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Forum topic by Iggles88 posted 04-10-2012 12:04 AM 752 views 0 times favorited 12 replies Add to Favorites Watch
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Iggles88

247 posts in 1084 days


04-10-2012 12:04 AM

Hey all, recently my uncle bought a house but the cabinet doors in the kitchen were a mess, some missing, some broken…..so we are going to build new doors to replace them. He wants very very basic doors, he is going to be painting them. Since he’s painting them I’m wondering which type of wood to use for the frame and if it’s possible to use mdf for the panel? I’m not opposed to doing a raised panel with the mdf if that’s possible. Or just a 1/4” piece of mdf to fit in the frame. Sorry I know I sound like an idiot but I’ve never done this before and want to make sure i have the best info possible.


12 replies so far

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ShaneA

5419 posts in 1321 days


#1 posted 04-10-2012 12:07 AM

Poplar or maple will paint well. I dont see any reason you couldnt use mdf or plywood (for flat panels).

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kizerpea

746 posts in 1090 days


#2 posted 04-10-2012 11:46 AM

u can buy solid mdf doors that look like raised panal..just have to know what type of hinge u r using ROYS CABINET SHOP in camden s.c. is one place i know of ..may b someone closer to u…do some checking.

-- IF YOUR NOT MAKING DUST...YOU ARE COLLECTING IT! SOUTH CAROLINA.

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Iggles88

247 posts in 1084 days


#3 posted 04-10-2012 07:13 PM

I’m not looking to buy the doors I’m going to build them, I just wanted to know if it was possible after more research I see people do use mdf panels in their doors.

View AlaskaGuy's profile (online now)

AlaskaGuy

783 posts in 1032 days


#4 posted 04-10-2012 07:32 PM

I’d use MDF for the panels and maple for the frame.

For flat panel door I’d do something like this. If you don’t mind the panel being proud on the back you could use 1/2 which is easier to find. Personally I don’t think 1/4’’ in thick enough.

Flat panel Door

-- Alaskan's for Global warming!

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ChrisK

1254 posts in 1804 days


#5 posted 04-10-2012 07:32 PM

I used MDF for a lot of doors. It works well, it is heavy and you fill the routed edges with a few coats of paint. They do sell a door grade of MDF. it is more dense the standard MDF. I used this on the set of doors for a built in cabinet and it still needed a few coats of paint to fill the routed area of the raised panel. Not a big problem.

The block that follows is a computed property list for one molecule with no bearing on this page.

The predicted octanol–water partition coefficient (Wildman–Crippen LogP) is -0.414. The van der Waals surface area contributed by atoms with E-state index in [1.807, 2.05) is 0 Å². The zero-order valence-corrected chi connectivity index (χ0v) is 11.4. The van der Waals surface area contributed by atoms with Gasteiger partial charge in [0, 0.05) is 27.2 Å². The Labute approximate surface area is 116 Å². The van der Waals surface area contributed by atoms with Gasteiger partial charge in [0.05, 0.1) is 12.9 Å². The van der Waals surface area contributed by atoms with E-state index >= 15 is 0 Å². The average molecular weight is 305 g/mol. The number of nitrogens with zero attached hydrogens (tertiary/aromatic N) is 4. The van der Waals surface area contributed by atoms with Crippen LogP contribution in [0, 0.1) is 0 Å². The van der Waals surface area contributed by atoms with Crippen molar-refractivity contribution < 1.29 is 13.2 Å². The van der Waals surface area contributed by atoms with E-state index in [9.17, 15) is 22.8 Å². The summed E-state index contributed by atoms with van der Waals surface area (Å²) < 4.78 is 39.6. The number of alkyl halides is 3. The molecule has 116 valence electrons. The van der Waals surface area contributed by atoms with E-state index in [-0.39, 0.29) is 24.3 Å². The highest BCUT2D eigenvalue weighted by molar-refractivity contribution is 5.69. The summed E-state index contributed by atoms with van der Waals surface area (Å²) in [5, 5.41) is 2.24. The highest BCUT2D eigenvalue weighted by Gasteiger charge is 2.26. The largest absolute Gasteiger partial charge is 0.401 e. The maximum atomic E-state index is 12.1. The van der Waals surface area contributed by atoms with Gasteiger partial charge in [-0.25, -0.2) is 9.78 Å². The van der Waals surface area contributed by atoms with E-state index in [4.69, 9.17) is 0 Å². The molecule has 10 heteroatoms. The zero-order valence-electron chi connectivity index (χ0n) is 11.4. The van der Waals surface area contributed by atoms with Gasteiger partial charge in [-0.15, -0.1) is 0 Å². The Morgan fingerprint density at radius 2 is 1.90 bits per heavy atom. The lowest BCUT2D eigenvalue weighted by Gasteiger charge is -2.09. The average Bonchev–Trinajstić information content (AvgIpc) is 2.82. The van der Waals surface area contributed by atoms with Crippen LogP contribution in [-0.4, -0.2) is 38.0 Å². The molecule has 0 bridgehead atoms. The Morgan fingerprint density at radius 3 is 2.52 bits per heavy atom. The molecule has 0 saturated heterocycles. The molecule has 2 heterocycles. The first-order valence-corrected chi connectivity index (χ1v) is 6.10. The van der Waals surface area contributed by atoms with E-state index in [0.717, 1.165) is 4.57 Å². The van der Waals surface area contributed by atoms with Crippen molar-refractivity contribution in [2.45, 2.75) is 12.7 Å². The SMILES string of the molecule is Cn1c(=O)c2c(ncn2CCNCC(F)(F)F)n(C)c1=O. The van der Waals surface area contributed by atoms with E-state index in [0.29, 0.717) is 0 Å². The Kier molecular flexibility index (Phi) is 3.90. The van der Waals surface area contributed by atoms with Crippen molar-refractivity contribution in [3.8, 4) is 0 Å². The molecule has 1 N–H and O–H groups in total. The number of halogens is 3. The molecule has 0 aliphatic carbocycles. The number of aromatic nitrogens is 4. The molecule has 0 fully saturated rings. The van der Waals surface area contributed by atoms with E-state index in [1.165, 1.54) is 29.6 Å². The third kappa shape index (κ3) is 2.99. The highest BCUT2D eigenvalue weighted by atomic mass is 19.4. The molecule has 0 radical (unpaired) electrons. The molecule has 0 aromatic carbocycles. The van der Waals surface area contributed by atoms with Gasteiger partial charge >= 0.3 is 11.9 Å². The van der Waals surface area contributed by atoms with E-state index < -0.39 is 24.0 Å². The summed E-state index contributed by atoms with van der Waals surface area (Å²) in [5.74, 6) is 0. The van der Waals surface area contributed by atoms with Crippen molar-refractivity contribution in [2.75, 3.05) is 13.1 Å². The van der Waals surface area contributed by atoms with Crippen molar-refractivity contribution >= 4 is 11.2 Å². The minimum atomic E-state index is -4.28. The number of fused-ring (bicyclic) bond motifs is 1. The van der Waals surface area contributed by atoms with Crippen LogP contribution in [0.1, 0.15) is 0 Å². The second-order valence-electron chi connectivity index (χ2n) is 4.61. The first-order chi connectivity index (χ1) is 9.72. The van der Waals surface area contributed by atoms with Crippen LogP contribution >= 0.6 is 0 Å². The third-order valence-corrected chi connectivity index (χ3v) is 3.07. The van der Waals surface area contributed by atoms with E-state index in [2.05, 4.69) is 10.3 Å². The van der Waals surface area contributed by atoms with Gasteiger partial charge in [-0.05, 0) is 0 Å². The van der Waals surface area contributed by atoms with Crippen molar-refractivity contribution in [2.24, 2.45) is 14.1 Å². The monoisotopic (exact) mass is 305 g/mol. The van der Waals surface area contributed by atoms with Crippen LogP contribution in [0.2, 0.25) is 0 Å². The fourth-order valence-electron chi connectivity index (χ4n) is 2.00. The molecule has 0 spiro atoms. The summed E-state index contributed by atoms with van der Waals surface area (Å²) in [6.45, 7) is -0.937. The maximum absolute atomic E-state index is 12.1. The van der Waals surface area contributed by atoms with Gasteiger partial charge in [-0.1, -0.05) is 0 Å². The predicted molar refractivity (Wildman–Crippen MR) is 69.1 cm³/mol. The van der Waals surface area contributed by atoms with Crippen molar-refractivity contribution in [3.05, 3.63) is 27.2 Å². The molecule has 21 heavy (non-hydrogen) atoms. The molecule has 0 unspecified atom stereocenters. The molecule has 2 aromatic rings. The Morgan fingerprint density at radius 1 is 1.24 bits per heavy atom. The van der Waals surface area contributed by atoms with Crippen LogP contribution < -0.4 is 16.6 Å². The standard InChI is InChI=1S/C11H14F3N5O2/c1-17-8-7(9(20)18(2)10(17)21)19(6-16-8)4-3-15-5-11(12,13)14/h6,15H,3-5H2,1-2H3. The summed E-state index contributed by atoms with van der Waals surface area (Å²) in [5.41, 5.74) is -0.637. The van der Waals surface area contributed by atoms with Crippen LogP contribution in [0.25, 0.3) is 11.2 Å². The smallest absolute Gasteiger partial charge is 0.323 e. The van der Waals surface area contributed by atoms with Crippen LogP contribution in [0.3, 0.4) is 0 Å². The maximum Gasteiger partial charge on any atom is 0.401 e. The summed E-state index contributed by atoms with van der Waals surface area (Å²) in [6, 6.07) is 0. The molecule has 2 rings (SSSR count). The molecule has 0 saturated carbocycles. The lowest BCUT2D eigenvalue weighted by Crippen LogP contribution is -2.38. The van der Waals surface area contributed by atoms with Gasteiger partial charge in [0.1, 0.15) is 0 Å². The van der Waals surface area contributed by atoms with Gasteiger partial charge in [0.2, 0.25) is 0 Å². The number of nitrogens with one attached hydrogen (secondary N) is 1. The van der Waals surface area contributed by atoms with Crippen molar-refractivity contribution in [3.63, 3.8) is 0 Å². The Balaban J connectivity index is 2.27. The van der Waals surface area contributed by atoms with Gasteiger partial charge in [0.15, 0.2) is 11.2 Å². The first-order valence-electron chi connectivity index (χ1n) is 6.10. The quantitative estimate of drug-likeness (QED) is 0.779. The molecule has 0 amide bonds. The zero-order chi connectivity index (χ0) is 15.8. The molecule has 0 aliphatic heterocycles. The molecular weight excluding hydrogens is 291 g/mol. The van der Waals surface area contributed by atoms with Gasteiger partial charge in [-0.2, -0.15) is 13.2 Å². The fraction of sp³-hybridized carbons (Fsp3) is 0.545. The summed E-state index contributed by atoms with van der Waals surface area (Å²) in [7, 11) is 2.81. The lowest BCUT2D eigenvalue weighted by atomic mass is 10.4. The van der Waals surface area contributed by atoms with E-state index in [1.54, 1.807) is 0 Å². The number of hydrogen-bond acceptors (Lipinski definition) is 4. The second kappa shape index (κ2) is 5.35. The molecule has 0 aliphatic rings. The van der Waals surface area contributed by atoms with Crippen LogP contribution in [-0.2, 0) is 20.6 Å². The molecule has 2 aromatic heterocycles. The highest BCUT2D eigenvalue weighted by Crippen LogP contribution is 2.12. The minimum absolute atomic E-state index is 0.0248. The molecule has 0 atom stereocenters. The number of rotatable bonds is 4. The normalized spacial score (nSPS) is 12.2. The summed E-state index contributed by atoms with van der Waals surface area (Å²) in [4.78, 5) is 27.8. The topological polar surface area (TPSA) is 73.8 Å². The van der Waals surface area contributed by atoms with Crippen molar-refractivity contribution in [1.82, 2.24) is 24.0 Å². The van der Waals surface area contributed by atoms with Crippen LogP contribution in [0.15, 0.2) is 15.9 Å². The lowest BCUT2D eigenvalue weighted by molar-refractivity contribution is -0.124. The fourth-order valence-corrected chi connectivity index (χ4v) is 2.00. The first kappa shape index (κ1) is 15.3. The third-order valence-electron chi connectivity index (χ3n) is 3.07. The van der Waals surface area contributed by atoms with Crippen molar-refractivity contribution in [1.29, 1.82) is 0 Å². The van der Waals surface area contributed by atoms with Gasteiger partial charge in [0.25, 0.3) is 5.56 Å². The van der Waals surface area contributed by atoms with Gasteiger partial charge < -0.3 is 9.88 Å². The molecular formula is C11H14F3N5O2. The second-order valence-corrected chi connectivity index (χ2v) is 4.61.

The purchased door might be cheaper than you can build them. Might want to check the prices. I had all the doors and drawers made for my kitchen, they were cheaper than I could by the maple stock.

-- Chris K

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Iggles88

247 posts in 1084 days


#6 posted 04-10-2012 08:10 PM

If I’m mistaken just let me know but Im not sure why I can’t just use pine. It’s cheap and I know it’s soft but someone suggested poplar. Besides I doubt they’re going to be banging they’re doors around so I’m not quite sure why not to use pine.

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AlaskaGuy

783 posts in 1032 days


#7 posted 04-10-2012 08:17 PM

If price is you main goal, like someone said you can probably buy them cheaper than you can make them.

-- Alaskan's for Global warming!

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RussellAP

2963 posts in 1009 days


#8 posted 04-10-2012 08:28 PM

The problem with pine is finding wood that is properly dried. If it’s not completely dry those doors will warp.

-- A positive attitude will take you much further than positive thinking ever will.

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Iggles88

247 posts in 1084 days


#9 posted 04-10-2012 08:30 PM

I think I’m way off on my thinking. I don’t see how it’s gonna cost that much to make the doors. At the most I can see about 200 bucks. It’s only probably 10 doors, a couple sheets of mdf and some solid wood for the frames. I dont know what I’m missing. I have the cope and stick bits and everything else needed to build the doors so I’m not sure where the cost is coming from

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jaidee

42 posts in 1502 days


#10 posted 04-12-2012 08:31 PM

Plus of plywood for panel is lighter weight and less dust. Have you considered using MDO as an option? It is a little more expensive but it is pre-primed and takes paint beautifully. The extra cost is offset by less time and less painting and sanding.

Another option for a more country look is beaded plywood. Just make sure you center the grooves in your frame or it will look funky.

And paint the panels before you glue up the doors. If you get even a little movement with changes in humidity it may reveal the different color at the edge of the frame. Easier to paint them before too.

-- I used to be all thumbs......'til I got a tablesaw!

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jaidee

42 posts in 1502 days


#11 posted 04-12-2012 08:33 PM

Oh, and if the price of Pine is similar to Poplar in your area, go with the Poplar. It works nicer routing profiles and it doesn’t bleed through paint as easily.

-- I used to be all thumbs......'til I got a tablesaw!

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Iggles88

247 posts in 1084 days


#12 posted 04-12-2012 08:56 PM

Thanks for the advice everybody, I went with mdf and pine. I plan to build the doors this weekend so I will update on how it went. I’ve seen plenty of people using mdf for their panels and pine will be fine for the frame. I just got my incra miter 1000 hd today looking forward to putting it to use

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